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Richard II

A scene from Richard II

Introduction to the play

Shakespeare’s Richard II presents a momentous struggle between Richard II and his cousin Henry Bolingbroke. Richard is the legitimate king; he succeeded his grandfather, King Edward III, after the earlier death of his father Edward, the Black Prince. Yet Richard is also seen by many as a tyrant. He toys with his subjects, exiling Bolingbroke for six years.

When he seizes the title and property that should be Bolingbroke’s, Richard threatens the very structure of the kingdom. Bolingbroke returns with an army that is supported by nobles and commoners alike, both believing themselves oppressed by Richard. This sets the stage for a confrontation between his army and the tradition of sacred kingship supporting the isolated but now more sympathetic Richard.

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Cover of the Folger Shakespeare edition of Richard II

The Folger Shakespeare

Our bestselling editions of Shakespeare's plays and poems

This royal throne of kings, this sceptered isle,
This earth of majesty, this seat of Mars,
This other Eden, demi-paradise

Act 2, scene 1, lines 45–47

For God’s sake, let us sit upon the ground
And tell sad stories of the death of kings

King Richard
Act 3, scene 2, lines 160-161

Richard II in our collection

A selection of Folger collection items related to Richard II. Find more in our digital image collection

William Hamilton. The Duke of York discovering his son Aumerle's treachery. Oil on canvas, comissioned for the Boydell Shakespeare Gallery, late 1790s
Oscar Asche as Bolingbroke. Photograph by J. & L. Caswall Smith.
Lily Brayton Queen to King Richard and attendants. Photograph by J. & L. Caswall Smith.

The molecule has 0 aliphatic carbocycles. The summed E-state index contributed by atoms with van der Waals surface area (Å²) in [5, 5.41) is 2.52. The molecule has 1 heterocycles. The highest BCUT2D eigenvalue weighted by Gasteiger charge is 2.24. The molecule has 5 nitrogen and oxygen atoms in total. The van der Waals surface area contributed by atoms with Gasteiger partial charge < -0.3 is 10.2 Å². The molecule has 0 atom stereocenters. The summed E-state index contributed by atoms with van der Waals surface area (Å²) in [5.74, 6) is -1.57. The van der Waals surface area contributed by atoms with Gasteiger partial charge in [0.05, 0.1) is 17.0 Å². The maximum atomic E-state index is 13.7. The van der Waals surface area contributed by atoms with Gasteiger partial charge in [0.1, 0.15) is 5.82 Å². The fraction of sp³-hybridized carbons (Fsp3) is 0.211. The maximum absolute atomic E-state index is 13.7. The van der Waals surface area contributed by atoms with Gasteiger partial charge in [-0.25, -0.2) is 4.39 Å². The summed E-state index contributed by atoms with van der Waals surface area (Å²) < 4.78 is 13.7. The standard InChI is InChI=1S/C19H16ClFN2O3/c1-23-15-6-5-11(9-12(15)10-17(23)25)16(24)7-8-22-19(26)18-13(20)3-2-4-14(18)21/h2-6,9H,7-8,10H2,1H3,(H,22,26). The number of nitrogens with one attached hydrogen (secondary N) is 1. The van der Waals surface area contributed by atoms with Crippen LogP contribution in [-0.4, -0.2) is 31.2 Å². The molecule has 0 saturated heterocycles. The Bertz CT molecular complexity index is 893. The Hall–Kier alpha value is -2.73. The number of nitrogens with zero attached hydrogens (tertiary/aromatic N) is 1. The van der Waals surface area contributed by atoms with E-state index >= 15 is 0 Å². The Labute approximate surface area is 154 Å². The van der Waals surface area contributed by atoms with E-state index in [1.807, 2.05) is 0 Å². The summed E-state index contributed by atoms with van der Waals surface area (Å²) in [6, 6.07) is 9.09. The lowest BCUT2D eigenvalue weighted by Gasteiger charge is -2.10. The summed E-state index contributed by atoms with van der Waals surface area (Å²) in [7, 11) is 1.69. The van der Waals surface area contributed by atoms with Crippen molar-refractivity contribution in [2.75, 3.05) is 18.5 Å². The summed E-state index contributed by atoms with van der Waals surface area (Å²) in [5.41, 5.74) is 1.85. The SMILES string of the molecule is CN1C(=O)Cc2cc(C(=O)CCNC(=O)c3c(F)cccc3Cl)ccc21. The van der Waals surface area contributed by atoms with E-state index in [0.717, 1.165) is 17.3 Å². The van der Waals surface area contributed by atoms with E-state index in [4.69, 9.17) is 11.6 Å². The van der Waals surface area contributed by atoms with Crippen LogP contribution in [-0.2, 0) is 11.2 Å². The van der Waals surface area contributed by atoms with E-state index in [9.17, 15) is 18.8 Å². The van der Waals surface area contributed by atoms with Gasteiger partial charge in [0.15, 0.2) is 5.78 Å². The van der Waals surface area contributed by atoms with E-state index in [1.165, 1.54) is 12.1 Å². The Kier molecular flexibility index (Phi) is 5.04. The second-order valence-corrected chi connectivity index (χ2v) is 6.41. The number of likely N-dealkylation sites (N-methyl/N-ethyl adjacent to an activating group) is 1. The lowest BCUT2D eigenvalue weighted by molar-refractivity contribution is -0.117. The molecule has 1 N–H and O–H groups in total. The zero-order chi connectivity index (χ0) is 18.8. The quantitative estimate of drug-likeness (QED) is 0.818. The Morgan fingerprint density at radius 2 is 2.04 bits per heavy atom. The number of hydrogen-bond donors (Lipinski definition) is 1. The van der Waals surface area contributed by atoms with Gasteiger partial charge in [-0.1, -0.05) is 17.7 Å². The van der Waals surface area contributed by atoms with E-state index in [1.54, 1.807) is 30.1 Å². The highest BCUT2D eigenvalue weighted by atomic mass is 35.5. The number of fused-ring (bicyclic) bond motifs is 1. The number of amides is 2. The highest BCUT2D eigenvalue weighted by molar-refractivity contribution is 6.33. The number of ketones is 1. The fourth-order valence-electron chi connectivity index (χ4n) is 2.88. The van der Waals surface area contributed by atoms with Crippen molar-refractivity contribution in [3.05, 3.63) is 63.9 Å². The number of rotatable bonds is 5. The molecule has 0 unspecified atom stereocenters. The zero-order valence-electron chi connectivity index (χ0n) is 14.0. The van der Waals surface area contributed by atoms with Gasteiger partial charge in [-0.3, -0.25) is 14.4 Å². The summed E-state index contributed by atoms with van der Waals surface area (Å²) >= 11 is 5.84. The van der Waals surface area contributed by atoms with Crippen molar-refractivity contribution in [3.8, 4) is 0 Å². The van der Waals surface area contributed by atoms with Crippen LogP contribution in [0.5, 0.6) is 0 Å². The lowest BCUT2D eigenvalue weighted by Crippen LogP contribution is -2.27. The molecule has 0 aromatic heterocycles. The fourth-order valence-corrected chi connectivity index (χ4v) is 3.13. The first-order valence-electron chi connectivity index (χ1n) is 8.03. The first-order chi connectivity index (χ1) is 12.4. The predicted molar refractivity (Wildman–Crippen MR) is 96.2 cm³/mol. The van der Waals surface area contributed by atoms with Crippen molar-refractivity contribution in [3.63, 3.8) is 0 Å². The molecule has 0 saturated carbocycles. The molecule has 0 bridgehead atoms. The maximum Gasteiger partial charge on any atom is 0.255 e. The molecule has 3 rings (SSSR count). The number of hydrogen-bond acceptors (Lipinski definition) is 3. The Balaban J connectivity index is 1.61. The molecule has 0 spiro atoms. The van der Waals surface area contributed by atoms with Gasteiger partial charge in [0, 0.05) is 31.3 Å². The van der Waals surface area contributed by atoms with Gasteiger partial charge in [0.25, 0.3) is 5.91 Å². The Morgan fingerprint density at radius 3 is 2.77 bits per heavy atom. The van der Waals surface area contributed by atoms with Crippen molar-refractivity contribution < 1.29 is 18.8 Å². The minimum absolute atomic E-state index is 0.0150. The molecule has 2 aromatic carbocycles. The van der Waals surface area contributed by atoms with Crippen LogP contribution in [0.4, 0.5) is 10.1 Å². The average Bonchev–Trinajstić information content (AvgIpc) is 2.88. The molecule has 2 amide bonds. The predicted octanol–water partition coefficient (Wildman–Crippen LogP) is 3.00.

Act 5, scene 2: Richard, Bolingbroke, etc. Painted by J. Northcote ; engraved by R. Thew.

Essays and resources from The Folger Shakespeare

Richard II

Learn more about the play, its language, and its history from the experts behind our edition.

About Shakespeare’s Richard II
An introduction to the plot, themes, and characters in the play

Reading Shakespeare’s Language
A guide for understanding Shakespeare’s words, sentences, and wordplay

An Introduction to This Text
A description of the publishing history of the play and our editors’ approach to this edition

Shakespeare and his world

Learn more about Shakespeare, his theater, and his plays from the experts behind our editions.

Shakespeare’s Life
An essay about Shakespeare and the time in which he lived

Shakespeare’s Theater
An essay about what theaters were like during Shakespeare’s career

The Publication of Shakespeare’s Plays
An essay about how Shakespeare’s plays were published

Related blog posts and podcasts

Teaching Richard II

Early printed texts

Richard II was first printed in 1597 as a quarto (Q1) and then reprinted twice in 1598 (Q2 and Q3). In 1608, the play was printed again (Q4), this time including what we now refer to as the deposition scene (4.1.160–331). This version of the play was then reprinted in 1615 (Q5). The play was included in the 1623 First Folio (F1) in a text that includes a fuller version of the deposition scene, supplies more detailed stage directions, omits around 51 lines, and divides the play into acts and scenes. The Folger edition of the play follows Q1, except for the deposition scene, which it supplies from F1.